Do you get enough?
This week, my family are moving house. We are downsizing and clearing out an awful lot of things we’ve had hanging around for too long, which feels good. What doesn’t feel good is the exhaustion that goes along with it. Being that we are quite literally moving everything ourselves, you can imagine that by the end of this week legs, arms, backs and feet are sore and aching. Having disrupted their bedrooms and routine, our two young children aren’t sleeping well, and, as many of you out there will know, when the little ones don’t sleep, parents don’t sleep. With a husband who works night shift, our family night shift falls to me. So here, in my somewhat droopy eyed state, I decided sleep seemed the perfect topic for this week’s post.
I used to sleep anywhere between eight to ten hours a night, and, if I didn’t hit my eight-hour minimum for some reason, I’d spend the weekend catching up. Of course, that was way back before children, when the only person I had to worry about was myself (oh how I miss the simplicity). Those of you out there with young ones (or experiencing the nervous angst that comes with having older ones) will relate – you suddenly find yourself grateful for anything over five hours in dreamland, and if that happens to be uninterrupted, woohoo, break out the Perrier, we have cause for celebration!
Young children are not the only contributing factor to less sleep than we need…stress, worry, long work hours, changing work shifts, workloads, changes in weather, construction going on in the neighbourhood (note to self, thank next door neighbour for insisting his workers start building at 5am) and goodness knows what else, all play a part in determining how much sleep we get. While walking around in something of a zombie like state and reaching for the caffeine may tell us we aren’t getting enough, how much do we actually need?
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Research varies on the topic, but the general consensus is that adults need between seven and nine hours sleep per night (children, we know, need more – see next week’s article for children’s health needs), but why? What does it do for us? Who says we can’t fully function on less? I feel fine after a six-hour sleep, in fact I count that as a good night (oh how times have changed), but how does that affect my health?
First of all, sleep plays an important role in our physical health (one example: sleep is involved in the healing and repair of your heart and blood vessels); prolonged sleep deficiency is linked to an increased risk of heart disease, kidney disease, high blood pressure, diabetes and stroke (scary stuff). Our immune systems rely on sleep to stay healthy. This is the system that defends our bodies against foreign and harmful substances and ongoing sleep deficiency can change the way we respond, often causing difficulty in fighting common infections (ever noticed that you tend to pick up colds more quickly when you’re tired?). Sleep deficiency also increases our risk of obesity: long story short, sleep helps us maintain a healthy balance of the hormones that make us feel hungry (ghrelin) and full (leptin); when you don’t get enough sleep, ghrelin goes up and leptin goes down, which makes you feel hungrier than when you’re well rested. Sleep also plays an important role in growth and development and triggers our bodies to release the hormone that boosts muscle mass and helps repair cells and tissue (helps explain the extra muscle aches this week).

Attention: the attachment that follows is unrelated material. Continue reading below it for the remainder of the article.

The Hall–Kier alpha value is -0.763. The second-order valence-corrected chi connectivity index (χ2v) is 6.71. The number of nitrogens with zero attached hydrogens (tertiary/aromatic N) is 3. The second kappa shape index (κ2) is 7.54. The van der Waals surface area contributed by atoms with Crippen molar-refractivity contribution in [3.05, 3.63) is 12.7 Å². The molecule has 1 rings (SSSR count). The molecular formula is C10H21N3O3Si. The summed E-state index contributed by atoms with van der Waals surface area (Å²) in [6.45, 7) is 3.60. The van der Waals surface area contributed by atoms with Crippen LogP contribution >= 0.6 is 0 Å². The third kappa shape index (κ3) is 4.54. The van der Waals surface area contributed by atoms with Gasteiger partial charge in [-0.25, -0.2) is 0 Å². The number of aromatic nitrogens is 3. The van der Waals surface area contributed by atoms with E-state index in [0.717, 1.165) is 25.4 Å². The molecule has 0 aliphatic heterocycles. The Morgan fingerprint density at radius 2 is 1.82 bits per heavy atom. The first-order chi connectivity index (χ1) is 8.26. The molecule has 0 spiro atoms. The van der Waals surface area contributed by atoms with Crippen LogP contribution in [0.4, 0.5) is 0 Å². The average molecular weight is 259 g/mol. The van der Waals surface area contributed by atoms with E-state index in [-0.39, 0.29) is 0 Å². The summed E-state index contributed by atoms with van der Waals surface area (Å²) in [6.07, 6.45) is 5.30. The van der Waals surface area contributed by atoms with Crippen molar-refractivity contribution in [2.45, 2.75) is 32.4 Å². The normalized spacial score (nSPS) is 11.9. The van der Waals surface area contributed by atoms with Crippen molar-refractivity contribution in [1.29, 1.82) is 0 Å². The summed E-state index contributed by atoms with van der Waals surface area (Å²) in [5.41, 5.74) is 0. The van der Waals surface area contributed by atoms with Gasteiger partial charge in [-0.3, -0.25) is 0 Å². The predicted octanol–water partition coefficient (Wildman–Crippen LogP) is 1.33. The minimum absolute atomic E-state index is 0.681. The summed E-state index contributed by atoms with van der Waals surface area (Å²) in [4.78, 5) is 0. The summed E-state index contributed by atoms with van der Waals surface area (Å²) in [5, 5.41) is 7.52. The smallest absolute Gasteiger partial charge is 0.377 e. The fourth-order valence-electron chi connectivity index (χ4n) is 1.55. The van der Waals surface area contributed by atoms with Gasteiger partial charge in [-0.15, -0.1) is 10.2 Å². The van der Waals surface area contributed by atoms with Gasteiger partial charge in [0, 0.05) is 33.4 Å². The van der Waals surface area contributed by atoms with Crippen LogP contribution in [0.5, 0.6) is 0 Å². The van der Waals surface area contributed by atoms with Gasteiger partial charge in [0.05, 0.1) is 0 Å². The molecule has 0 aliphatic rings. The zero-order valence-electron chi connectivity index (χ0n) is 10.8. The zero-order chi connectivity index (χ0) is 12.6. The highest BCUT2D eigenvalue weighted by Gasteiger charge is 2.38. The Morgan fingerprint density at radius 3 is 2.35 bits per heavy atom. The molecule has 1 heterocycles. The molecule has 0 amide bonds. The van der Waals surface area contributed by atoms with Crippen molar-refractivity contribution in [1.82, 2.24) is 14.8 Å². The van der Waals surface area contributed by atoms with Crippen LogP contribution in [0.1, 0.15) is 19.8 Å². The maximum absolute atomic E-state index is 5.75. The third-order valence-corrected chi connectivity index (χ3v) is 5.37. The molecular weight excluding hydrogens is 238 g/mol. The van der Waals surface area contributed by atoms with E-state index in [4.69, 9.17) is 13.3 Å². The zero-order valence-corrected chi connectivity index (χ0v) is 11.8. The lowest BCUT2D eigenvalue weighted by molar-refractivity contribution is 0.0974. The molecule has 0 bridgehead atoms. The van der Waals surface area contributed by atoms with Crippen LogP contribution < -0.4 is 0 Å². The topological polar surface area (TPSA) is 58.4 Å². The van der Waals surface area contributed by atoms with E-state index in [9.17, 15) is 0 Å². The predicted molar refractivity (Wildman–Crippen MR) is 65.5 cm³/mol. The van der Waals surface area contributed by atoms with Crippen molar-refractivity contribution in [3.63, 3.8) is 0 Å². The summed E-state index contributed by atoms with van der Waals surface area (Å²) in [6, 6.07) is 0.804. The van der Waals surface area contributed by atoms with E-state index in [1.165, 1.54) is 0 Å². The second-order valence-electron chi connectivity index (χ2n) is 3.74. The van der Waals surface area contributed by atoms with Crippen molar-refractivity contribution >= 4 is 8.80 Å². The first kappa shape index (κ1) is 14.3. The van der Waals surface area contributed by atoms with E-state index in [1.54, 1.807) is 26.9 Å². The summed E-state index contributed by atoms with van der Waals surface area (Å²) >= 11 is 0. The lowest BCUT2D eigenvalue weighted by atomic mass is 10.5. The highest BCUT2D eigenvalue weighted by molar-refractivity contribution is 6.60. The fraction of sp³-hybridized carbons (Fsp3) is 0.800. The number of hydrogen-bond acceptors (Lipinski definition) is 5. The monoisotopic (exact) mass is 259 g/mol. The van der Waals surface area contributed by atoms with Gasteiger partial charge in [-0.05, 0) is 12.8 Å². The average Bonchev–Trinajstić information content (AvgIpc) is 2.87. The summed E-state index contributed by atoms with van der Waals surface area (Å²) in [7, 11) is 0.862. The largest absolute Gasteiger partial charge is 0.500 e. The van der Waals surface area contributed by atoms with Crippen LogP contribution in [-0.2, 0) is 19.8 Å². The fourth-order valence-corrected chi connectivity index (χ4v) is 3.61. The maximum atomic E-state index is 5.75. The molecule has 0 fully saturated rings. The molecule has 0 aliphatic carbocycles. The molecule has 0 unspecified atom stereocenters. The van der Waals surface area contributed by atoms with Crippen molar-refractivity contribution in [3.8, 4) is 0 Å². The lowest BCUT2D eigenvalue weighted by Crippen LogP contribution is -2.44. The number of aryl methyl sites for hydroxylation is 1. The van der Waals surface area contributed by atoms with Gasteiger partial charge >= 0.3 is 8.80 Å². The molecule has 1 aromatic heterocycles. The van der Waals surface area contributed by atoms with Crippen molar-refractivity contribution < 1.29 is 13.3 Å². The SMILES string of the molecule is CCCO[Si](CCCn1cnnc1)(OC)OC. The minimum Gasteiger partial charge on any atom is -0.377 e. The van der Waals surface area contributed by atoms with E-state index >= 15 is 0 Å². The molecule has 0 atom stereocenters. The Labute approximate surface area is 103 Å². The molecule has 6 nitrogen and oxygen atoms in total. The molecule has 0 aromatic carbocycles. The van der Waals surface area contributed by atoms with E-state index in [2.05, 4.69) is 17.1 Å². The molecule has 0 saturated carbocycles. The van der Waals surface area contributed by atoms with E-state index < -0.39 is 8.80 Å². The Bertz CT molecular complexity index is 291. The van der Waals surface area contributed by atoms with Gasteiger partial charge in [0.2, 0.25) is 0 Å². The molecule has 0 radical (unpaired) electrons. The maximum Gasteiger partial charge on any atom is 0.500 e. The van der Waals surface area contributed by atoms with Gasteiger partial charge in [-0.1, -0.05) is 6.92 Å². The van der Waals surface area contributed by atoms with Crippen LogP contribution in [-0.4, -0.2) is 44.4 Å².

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If that’s not enough to get you headed to the pillow, let’s talk brain function and emotional well-being…Sleep helps our brains work properly, by preparing for the next day, forming new pathways to help us learn and remember information (ever tried to teach a child who stayed up late the night before? Trust me, it’s not easy). Regardless of age or what skills we happen to be learning, along with problem-solving skills, sleep improves our ability to learn. It also helps us pay attention, make decisions and be creative. Lack of sleep makes it difficult to make decisions, solve problems, control our emotions and behaviour and cope with change (ah, an explanation for the swell of emotions as our house moving week goes on); sleep deficiency has also been linked to depression and suicide (suddenly getting more serious, isn’t it?).
Sleep increases our productivity, helping us to finish tasks more quickly, react to things immediately and make less mistakes. After several nights of losing just an hour or two of sleep, our ability to function suffers, which leads me to something very important – MICROSLEEP. Microsleep means brief moments of sleep that occur when we are normally awake (and are usually caused by lack of deep sleep) and is something we can’t control; sometimes we are not even aware of it – have you ever been in a class, meeting or discussion and find you’ve missed details or information? You may have slept through part of it and not realised (I kid you not). How about driving??? Have you ever driven somewhere and not remembered part of the trip, or realised at the last minute you were about to miss your exit? Drowsy drivers often feel capable of driving, but, according to research, sleep deficiency harms our driving as much as and sometimes more than, being drunk and is a factor in thousands of deaths each year. So, while we think going without sleep really only affects us on a personal level, it can cause damage on a far larger scale.
Now I’m not sure about you, but I think I’ll be heading to bed early this evening, even if that bed is a mattress on the floor of an empty house. Sweet dreams friends.
Health Coach & Nutritional Therapist
Contact for an Appointment: firstname.lastname@example.org
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